When you open NovaMind Pro for the first time, a dialog box will pop up and ask you if you are interested in the tutorials. Click Yes, because these tutorials will help you get around NovaMind a lot faster than if you decided to experiment on your own.
NovaMind not only lets you outline your stories quickly, it lets you customize your mind maps for better visual appeal. Add as many photos, images, and links to help you remember the concept of your story or book.
You can also edit your notes in traditional outline mode or a combination of the visual and lateral methods. That way, if you need to expand on an idea, you can. The cost is $150.
Source: NovaMind Pro
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At first glance, OmniOutliner Pro doesn’t look like much of a professional outliner. Typing in entries is a snap. Just type and hit enter. Learning how to format them was easy, once I watched the Introduction videos on the Omnigroup website. If you have never used OmniOutliner before, I suggest you watch those videos after you install the program.
They will teach you the basics of navigating OmniOutliner, how to organize and style your text, how to work with numbers, and more. The screenshot on the left shows you what your outlines can look like.
The Omni Group offers two versions of OmniOutliner: the Standard version and the Pro version. The Pro version contains audio recording, saved templates, clipping service, named styles, sections, and folded editing. If you are a hardcore outliner, the Pro version will be the better option because you can do more. The cost for the Pro is $70. The Standard costs $40.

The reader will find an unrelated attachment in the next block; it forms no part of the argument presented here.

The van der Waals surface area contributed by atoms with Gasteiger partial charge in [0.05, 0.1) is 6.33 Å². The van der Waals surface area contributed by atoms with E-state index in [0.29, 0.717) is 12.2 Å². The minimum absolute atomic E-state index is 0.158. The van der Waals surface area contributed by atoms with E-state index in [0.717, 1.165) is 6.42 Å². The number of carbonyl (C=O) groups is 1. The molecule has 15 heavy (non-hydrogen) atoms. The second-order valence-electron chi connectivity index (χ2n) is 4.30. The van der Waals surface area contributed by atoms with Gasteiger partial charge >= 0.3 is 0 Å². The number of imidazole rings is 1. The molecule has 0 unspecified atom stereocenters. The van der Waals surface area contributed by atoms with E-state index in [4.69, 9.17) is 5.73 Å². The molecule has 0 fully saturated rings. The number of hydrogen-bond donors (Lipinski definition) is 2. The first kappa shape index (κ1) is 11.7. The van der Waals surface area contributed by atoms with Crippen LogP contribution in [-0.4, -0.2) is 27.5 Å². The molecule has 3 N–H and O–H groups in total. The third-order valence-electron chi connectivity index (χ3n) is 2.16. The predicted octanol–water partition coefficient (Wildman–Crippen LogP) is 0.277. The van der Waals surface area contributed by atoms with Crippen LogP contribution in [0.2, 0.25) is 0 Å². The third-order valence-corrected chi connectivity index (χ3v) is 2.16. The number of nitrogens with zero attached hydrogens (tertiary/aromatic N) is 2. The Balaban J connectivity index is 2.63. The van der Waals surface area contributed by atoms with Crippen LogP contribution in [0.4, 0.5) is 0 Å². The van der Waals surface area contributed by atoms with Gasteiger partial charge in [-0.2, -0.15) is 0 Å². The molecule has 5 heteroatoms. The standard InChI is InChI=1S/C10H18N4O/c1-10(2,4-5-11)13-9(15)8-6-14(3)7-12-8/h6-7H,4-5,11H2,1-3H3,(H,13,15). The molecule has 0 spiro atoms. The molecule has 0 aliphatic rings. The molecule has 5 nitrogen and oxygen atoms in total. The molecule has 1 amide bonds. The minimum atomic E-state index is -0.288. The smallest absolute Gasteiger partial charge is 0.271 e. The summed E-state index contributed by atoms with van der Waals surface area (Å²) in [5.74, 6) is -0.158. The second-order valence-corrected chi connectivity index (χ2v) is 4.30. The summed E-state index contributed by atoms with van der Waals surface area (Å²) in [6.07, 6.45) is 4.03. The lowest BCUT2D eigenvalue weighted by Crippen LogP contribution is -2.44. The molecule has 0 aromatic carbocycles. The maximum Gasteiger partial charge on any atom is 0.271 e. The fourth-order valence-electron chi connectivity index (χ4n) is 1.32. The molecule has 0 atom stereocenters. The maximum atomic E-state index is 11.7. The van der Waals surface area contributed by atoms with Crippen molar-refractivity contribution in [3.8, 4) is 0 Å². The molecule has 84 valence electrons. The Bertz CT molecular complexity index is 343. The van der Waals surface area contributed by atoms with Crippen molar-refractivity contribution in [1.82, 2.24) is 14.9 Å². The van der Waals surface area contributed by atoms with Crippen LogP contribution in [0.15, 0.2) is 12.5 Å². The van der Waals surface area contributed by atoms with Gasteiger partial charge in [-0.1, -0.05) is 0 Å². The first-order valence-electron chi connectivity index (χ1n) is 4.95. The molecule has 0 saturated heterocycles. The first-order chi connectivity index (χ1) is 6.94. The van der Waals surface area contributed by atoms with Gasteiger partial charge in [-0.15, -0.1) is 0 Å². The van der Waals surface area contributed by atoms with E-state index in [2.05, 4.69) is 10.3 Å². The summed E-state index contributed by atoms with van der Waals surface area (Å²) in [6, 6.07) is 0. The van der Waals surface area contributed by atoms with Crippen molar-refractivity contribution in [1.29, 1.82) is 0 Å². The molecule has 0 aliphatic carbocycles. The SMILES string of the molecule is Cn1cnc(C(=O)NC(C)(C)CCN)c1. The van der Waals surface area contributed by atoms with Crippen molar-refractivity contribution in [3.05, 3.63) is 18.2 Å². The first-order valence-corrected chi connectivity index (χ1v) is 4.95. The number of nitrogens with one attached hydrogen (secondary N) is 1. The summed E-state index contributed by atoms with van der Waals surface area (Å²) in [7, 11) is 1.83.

Source: The Omni Group
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My first impression when I opened NoteTaker for the first time was that it looked like a souped up version of Circus Ponies’s NoteBook. I was very impressed by how user-friendly this program was and how it took me a few minutes to learn the basics.
Putting NoteBook and NoteTaker side-by-side, I saw the differences right away. You will find the major controls in the toolbar at the top of the screen. NoteTaker lets you customize how the pages turn, how the interface looks, what the fonts look like, what shortcuts you would like to use for which function, and more.
The feature I am most impressed with is the Scripts section. Post your entries to your desktop blogging client, such as MarsEdit. Run a script to launch Google or Dogpile if you need to research a topic. Sync your ToDo tasks with iCal. The list goes on, but I think you will agree that these scripts are what makes NoteTaker shine, once you give it a test run. The cost for NoteTaker is $70.
Source: AquaMinds Software
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That’s it for the roundup of professional outliners, all of which offer free trials. Test them out and see which one fits your work style the best. Also check out my article about The Best Open Source Outliners for Mac OSX. These programs do not offer all of the bells and whistles that the professional outliners do, but you may appreciate that more.